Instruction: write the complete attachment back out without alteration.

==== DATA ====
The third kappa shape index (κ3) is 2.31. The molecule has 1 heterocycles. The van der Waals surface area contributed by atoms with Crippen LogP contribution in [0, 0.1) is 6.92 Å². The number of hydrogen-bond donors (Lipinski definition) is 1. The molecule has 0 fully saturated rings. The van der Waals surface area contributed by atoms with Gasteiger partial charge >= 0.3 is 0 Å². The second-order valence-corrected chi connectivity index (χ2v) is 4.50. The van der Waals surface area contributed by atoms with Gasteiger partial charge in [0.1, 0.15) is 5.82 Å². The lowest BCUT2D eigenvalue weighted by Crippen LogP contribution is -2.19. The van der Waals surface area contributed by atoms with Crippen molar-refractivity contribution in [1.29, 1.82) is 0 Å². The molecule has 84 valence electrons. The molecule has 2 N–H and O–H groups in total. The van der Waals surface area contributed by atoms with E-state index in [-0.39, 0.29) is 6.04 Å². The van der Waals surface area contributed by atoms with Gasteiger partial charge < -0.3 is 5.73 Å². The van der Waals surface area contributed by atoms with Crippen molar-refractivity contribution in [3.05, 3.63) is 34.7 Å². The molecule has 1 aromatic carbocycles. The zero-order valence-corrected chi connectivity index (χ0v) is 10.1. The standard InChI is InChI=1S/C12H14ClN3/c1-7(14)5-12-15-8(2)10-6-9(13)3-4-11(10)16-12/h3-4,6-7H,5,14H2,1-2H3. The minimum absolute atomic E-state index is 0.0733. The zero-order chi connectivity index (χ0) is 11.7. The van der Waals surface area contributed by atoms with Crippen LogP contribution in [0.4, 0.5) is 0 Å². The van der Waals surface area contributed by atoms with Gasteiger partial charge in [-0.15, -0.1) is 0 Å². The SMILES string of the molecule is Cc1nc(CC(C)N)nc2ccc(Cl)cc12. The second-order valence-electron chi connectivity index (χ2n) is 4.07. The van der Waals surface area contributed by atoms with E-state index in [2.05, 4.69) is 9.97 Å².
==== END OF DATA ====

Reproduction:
The third kappa shape index (κ3) is 2.31. The molecule has 1 heterocycles. The van der Waals surface area contributed by atoms with Crippen LogP contribution in [0, 0.1) is 6.92 Å². The number of hydrogen-bond donors (Lipinski definition) is 1. The molecule has 0 fully saturated rings. The van der Waals surface area contributed by atoms with Gasteiger partial charge >= 0.3 is 0 Å². The second-order valence-corrected chi connectivity index (χ2v) is 4.50. The van der Waals surface area contributed by atoms with Gasteiger partial charge in [0.1, 0.15) is 5.82 Å². The lowest BCUT2D eigenvalue weighted by Crippen LogP contribution is -2.19. The van der Waals surface area contributed by atoms with Crippen molar-refractivity contribution in [1.29, 1.82) is 0 Å². The molecule has 84 valence electrons. The molecule has 2 N–H and O–H groups in total. The van der Waals surface area contributed by atoms with E-state index in [-0.39, 0.29) is 6.04 Å². The van der Waals surface area contributed by atoms with Gasteiger partial charge < -0.3 is 5.73 Å². The van der Waals surface area contributed by atoms with Crippen molar-refractivity contribution in [3.05, 3.63) is 34.7 Å². The molecule has 1 aromatic carbocycles. The zero-order valence-corrected chi connectivity index (χ0v) is 10.1. The standard InChI is InChI=1S/C12H14ClN3/c1-7(14)5-12-15-8(2)10-6-9(13)3-4-11(10)16-12/h3-4,6-7H,5,14H2,1-2H3. The minimum absolute atomic E-state index is 0.0733. The zero-order chi connectivity index (χ0) is 11.7. The van der Waals surface area contributed by atoms with Crippen LogP contribution in [0.4, 0.5) is 0 Å². The van der Waals surface area contributed by atoms with Gasteiger partial charge in [-0.15, -0.1) is 0 Å². The SMILES string of the molecule is Cc1nc(CC(C)N)nc2ccc(Cl)cc12. The second-order valence-electron chi connectivity index (χ2n) is 4.07. The van der Waals surface area contributed by atoms with E-state index in [2.05, 4.69) is 9.97 Å².